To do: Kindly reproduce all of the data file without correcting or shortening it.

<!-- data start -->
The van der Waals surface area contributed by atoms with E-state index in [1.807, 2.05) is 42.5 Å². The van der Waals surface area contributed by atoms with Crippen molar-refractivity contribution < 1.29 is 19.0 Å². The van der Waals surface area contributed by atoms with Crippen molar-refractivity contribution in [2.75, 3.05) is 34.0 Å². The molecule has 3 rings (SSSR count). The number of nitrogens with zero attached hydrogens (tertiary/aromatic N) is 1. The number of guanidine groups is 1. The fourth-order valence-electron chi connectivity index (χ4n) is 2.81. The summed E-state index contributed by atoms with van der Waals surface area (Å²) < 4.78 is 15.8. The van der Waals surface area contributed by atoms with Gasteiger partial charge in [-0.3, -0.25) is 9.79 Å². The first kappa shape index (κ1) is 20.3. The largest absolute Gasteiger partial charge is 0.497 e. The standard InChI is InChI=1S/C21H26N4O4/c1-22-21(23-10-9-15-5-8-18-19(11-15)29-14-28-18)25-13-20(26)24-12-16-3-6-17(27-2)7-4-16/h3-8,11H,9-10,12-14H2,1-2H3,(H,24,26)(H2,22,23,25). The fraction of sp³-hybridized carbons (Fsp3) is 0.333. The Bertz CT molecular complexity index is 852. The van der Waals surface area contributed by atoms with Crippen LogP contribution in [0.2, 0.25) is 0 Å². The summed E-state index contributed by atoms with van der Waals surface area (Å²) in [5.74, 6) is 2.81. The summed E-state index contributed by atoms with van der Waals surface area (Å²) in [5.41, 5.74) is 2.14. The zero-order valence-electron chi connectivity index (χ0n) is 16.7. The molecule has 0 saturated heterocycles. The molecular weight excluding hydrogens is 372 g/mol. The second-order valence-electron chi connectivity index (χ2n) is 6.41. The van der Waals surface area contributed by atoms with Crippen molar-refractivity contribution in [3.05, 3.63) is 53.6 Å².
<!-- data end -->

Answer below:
The van der Waals surface area contributed by atoms with E-state index in [1.807, 2.05) is 42.5 Å². The van der Waals surface area contributed by atoms with Crippen molar-refractivity contribution < 1.29 is 19.0 Å². The van der Waals surface area contributed by atoms with Crippen molar-refractivity contribution in [2.75, 3.05) is 34.0 Å². The molecule has 3 rings (SSSR count). The number of nitrogens with zero attached hydrogens (tertiary/aromatic N) is 1. The number of guanidine groups is 1. The fourth-order valence-electron chi connectivity index (χ4n) is 2.81. The summed E-state index contributed by atoms with van der Waals surface area (Å²) < 4.78 is 15.8. The van der Waals surface area contributed by atoms with Gasteiger partial charge in [-0.3, -0.25) is 9.79 Å². The first kappa shape index (κ1) is 20.3. The largest absolute Gasteiger partial charge is 0.497 e. The standard InChI is InChI=1S/C21H26N4O4/c1-22-21(23-10-9-15-5-8-18-19(11-15)29-14-28-18)25-13-20(26)24-12-16-3-6-17(27-2)7-4-16/h3-8,11H,9-10,12-14H2,1-2H3,(H,24,26)(H2,22,23,25). The fraction of sp³-hybridized carbons (Fsp3) is 0.333. The Bertz CT molecular complexity index is 852. The van der Waals surface area contributed by atoms with Crippen LogP contribution in [0.2, 0.25) is 0 Å². The summed E-state index contributed by atoms with van der Waals surface area (Å²) in [5.74, 6) is 2.81. The summed E-state index contributed by atoms with van der Waals surface area (Å²) in [5.41, 5.74) is 2.14. The zero-order valence-electron chi connectivity index (χ0n) is 16.7. The molecule has 0 saturated heterocycles. The molecular weight excluding hydrogens is 372 g/mol. The second-order valence-electron chi connectivity index (χ2n) is 6.41. The van der Waals surface area contributed by atoms with Crippen molar-refractivity contribution in [3.05, 3.63) is 53.6 Å².